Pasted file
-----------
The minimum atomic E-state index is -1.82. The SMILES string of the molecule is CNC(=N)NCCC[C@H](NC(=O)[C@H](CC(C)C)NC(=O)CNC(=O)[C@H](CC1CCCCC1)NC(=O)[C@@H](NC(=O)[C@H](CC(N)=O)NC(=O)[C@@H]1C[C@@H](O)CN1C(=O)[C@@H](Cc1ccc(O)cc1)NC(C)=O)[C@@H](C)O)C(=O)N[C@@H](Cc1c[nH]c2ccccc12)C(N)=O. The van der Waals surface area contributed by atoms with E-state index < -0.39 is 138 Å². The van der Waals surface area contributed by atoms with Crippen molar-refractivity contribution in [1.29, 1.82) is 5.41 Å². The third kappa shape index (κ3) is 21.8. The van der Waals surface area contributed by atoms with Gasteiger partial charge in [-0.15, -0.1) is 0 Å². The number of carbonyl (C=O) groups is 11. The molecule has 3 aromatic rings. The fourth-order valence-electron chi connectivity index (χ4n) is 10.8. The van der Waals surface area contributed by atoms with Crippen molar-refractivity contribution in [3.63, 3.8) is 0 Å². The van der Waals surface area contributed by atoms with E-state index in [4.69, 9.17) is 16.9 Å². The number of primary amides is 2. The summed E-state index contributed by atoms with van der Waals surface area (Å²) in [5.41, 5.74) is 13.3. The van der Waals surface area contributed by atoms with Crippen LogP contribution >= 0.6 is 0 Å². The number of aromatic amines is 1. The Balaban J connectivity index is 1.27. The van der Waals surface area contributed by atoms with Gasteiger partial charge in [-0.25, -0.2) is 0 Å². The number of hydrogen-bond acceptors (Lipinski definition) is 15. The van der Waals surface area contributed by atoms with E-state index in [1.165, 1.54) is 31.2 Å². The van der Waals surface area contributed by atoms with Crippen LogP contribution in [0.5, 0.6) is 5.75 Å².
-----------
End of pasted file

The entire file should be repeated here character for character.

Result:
The minimum atomic E-state index is -1.82. The SMILES string of the molecule is CNC(=N)NCCC[C@H](NC(=O)[C@H](CC(C)C)NC(=O)CNC(=O)[C@H](CC1CCCCC1)NC(=O)[C@@H](NC(=O)[C@H](CC(N)=O)NC(=O)[C@@H]1C[C@@H](O)CN1C(=O)[C@@H](Cc1ccc(O)cc1)NC(C)=O)[C@@H](C)O)C(=O)N[C@@H](Cc1c[nH]c2ccccc12)C(N)=O. The van der Waals surface area contributed by atoms with E-state index < -0.39 is 138 Å². The van der Waals surface area contributed by atoms with Crippen molar-refractivity contribution in [1.29, 1.82) is 5.41 Å². The third kappa shape index (κ3) is 21.8. The van der Waals surface area contributed by atoms with Gasteiger partial charge in [-0.15, -0.1) is 0 Å². The number of carbonyl (C=O) groups is 11. The molecule has 3 aromatic rings. The fourth-order valence-electron chi connectivity index (χ4n) is 10.8. The van der Waals surface area contributed by atoms with Crippen molar-refractivity contribution in [3.63, 3.8) is 0 Å². The van der Waals surface area contributed by atoms with E-state index in [4.69, 9.17) is 16.9 Å². The number of primary amides is 2. The summed E-state index contributed by atoms with van der Waals surface area (Å²) in [5.41, 5.74) is 13.3. The van der Waals surface area contributed by atoms with Crippen LogP contribution >= 0.6 is 0 Å². The number of aromatic amines is 1. The Balaban J connectivity index is 1.27. The van der Waals surface area contributed by atoms with Gasteiger partial charge in [-0.25, -0.2) is 0 Å². The number of hydrogen-bond acceptors (Lipinski definition) is 15. The van der Waals surface area contributed by atoms with E-state index in [1.165, 1.54) is 31.2 Å². The van der Waals surface area contributed by atoms with Crippen LogP contribution in [0.5, 0.6) is 5.75 Å².